Where Have You Gone, Joe DiMaggio?

Riding to one of the local rides around here, I found myself in that clump of riders with a common destination that happens when you get close to the start point of a good group ride, and I overheard something that really bummed me out: CAAD10's are expensive. 

I've long advocated the CAAD9 as the ultimate bike for people who actually race their bikes.  It doesn't do anything magical, but it's really, really solid in every aspect.   There are plenty of great riders who use them exclusively (during this very ride three guys in black kit on black CAAD9s took turns mopping the floor with my vain attempts for glory - I'm very Gallic with the way I ride, maybe AG2R will pick me up?), and they even have this sort of mystical reverse snobbery appeal. 

Hearing that a CAAD10 frame/fork will retail for $1250 (and that's not 100% confirmed, but based on their complete bike prices it seems accurate) kind of knocked me onto my heels.   $1250?  We're starting to talk about real money there.  No question there's an element of "what the market will bear" going on there - it's the successor to a storied frame, with plenty of cachet and a pretty big market void around it, but jeez.  I mean, for all of the flowers I just blew up its down tube, it's still a mega-production aluminum frame whose primary place in the market is as a working bike for working racers. 

They've added some nice things, like a tapered head tube and BB30.  The tapered head tube is great, it makes a difference that most people can feel.  The BB30 saves some grams and the Cannondale SI cranks are supposed to be the bomb (I've never used them), but I don't know.  I feel like 80% of people are going to slam in an adapter and use the cranks they were using before.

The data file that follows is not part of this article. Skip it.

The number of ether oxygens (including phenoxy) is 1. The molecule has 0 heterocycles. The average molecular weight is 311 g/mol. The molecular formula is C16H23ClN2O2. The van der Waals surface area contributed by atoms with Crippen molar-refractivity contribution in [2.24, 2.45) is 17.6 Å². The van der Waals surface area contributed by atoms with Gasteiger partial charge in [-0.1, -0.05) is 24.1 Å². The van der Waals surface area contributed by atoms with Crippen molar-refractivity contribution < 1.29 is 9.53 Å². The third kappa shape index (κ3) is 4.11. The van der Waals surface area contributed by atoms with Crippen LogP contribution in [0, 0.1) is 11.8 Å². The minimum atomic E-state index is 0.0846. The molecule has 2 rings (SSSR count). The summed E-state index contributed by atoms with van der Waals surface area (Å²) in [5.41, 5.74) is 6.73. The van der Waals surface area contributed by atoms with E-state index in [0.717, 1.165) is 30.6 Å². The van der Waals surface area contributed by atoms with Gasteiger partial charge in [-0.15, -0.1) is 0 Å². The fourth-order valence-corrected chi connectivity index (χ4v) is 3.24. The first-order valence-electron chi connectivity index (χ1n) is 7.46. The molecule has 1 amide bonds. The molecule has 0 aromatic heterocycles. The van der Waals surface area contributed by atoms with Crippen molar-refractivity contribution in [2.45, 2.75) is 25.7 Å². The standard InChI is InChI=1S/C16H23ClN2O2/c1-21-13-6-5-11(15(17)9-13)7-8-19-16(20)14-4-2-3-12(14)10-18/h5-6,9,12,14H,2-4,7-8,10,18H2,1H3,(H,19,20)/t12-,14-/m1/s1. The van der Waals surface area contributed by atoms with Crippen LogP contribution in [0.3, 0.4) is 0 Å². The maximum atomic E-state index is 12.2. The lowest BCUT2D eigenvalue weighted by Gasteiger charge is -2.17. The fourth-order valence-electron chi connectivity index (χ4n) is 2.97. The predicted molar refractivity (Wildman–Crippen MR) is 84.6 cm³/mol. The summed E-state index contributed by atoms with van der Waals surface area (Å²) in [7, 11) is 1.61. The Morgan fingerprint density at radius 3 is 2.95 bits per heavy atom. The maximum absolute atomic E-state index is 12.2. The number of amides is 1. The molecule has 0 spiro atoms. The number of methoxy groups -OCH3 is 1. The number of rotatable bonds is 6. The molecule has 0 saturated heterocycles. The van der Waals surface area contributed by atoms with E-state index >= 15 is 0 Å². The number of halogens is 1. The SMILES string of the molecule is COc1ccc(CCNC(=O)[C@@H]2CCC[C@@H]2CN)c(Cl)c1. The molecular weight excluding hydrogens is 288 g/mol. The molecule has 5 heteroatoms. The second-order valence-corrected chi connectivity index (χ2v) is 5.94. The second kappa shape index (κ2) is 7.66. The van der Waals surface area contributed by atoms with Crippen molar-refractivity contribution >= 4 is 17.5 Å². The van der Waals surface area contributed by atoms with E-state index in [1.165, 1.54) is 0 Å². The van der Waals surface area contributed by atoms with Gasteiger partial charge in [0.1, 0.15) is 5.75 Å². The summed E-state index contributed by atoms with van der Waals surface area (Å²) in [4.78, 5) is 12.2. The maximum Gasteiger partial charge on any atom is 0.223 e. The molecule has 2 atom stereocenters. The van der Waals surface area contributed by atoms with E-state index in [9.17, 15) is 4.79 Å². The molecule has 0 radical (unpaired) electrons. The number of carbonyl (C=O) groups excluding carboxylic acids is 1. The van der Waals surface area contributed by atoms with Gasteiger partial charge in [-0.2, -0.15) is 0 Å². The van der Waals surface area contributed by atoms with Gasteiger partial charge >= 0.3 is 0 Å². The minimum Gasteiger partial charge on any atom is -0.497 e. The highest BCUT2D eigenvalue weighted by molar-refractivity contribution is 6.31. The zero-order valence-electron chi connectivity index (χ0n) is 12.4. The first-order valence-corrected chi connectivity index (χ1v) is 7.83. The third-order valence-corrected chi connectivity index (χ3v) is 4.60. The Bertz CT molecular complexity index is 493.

The retail price points for complete bikes have taken a jump, too.  They've gotten rid of the very basic Tiagra-equipped version, which is a logical move.  Tiagra's not a racing groupset.  My choice for last year's bike of the year was the CAAD9 4, which was a Force/Rival mix weighing in at $1,799 now becomes a rival bike.  The 105-level bike is $1,499, the Ultegra bike is $2,149 and the Dura-Ace/Ultegra mix is $3,199.   I haven't seen the spec lists yet, but while a CAAD10 frame and a 105 group are perfectly race-worthy at entry level and beyond, don't think you are getting anything more than house brand cockpit and flexy, boat anchor wheels on that bike.   You're likely to drop several hundred getting it dialed in.

The big story isn't the complete builds, though.  It's the frame.  So many people, having crashed their bikes, wound up on CAAD9s because they were pretty cheap and easy to get.  And they stayed on them, or at least kept them as a very race-ready B bike, because the frames were so competent. 

This isn't by any means intended as a slam, or to put our frame on a pedestal above what I'd have to call the most iconic amateur race bike of the last decade.  Having spent two years very happily racing on a CAAD9, I guess I'm just a stick in the mud and bemused to see such an important staple of the marketplace get pushed toward being what it doesn't need to be.  I'm sure the CAAD10 will be great.  But if you want to build up a really nice carbon frame for about 60% of the cost, we're here for you. 


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